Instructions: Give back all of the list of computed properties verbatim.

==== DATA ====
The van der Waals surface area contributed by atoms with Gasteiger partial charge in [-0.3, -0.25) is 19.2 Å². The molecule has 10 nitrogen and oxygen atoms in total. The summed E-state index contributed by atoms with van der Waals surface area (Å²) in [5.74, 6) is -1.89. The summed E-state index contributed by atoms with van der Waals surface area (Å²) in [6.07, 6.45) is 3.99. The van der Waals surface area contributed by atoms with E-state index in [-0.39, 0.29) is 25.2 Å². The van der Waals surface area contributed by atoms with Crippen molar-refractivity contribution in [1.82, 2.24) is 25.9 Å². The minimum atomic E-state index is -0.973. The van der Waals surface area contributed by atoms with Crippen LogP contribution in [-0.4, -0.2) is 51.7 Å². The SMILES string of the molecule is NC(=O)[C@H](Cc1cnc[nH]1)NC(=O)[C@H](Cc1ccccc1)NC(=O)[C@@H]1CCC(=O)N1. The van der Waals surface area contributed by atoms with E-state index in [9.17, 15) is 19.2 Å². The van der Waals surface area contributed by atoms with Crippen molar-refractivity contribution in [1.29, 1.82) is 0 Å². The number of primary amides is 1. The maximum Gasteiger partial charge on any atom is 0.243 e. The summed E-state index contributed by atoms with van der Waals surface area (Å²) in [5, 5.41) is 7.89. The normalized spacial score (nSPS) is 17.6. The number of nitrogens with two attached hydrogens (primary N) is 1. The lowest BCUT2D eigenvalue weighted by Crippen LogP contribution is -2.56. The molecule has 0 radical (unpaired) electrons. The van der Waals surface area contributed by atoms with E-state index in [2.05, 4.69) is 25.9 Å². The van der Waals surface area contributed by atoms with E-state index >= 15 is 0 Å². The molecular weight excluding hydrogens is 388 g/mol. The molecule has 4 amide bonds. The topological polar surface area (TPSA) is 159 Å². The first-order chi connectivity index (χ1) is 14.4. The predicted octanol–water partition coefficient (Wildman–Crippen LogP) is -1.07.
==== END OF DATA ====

The van der Waals surface area contributed by atoms with Gasteiger partial charge in [-0.3, -0.25) is 19.2 Å². The molecule has 10 nitrogen and oxygen atoms in total. The summed E-state index contributed by atoms with van der Waals surface area (Å²) in [5.74, 6) is -1.89. The summed E-state index contributed by atoms with van der Waals surface area (Å²) in [6.07, 6.45) is 3.99. The van der Waals surface area contributed by atoms with E-state index in [-0.39, 0.29) is 25.2 Å². The van der Waals surface area contributed by atoms with Crippen molar-refractivity contribution in [1.82, 2.24) is 25.9 Å². The minimum atomic E-state index is -0.973. The van der Waals surface area contributed by atoms with Crippen LogP contribution in [-0.4, -0.2) is 51.7 Å². The SMILES string of the molecule is NC(=O)[C@H](Cc1cnc[nH]1)NC(=O)[C@H](Cc1ccccc1)NC(=O)[C@@H]1CCC(=O)N1. The van der Waals surface area contributed by atoms with E-state index in [9.17, 15) is 19.2 Å². The van der Waals surface area contributed by atoms with Crippen molar-refractivity contribution in [1.29, 1.82) is 0 Å². The number of primary amides is 1. The maximum Gasteiger partial charge on any atom is 0.243 e. The summed E-state index contributed by atoms with van der Waals surface area (Å²) in [5, 5.41) is 7.89. The normalized spacial score (nSPS) is 17.6. The number of nitrogens with two attached hydrogens (primary N) is 1. The lowest BCUT2D eigenvalue weighted by Crippen LogP contribution is -2.56. The molecule has 0 radical (unpaired) electrons. The van der Waals surface area contributed by atoms with E-state index in [2.05, 4.69) is 25.9 Å². The van der Waals surface area contributed by atoms with E-state index >= 15 is 0 Å². The molecular weight excluding hydrogens is 388 g/mol. The molecule has 4 amide bonds. The topological polar surface area (TPSA) is 159 Å². The first-order chi connectivity index (χ1) is 14.4. The predicted octanol–water partition coefficient (Wildman–Crippen LogP) is -1.07.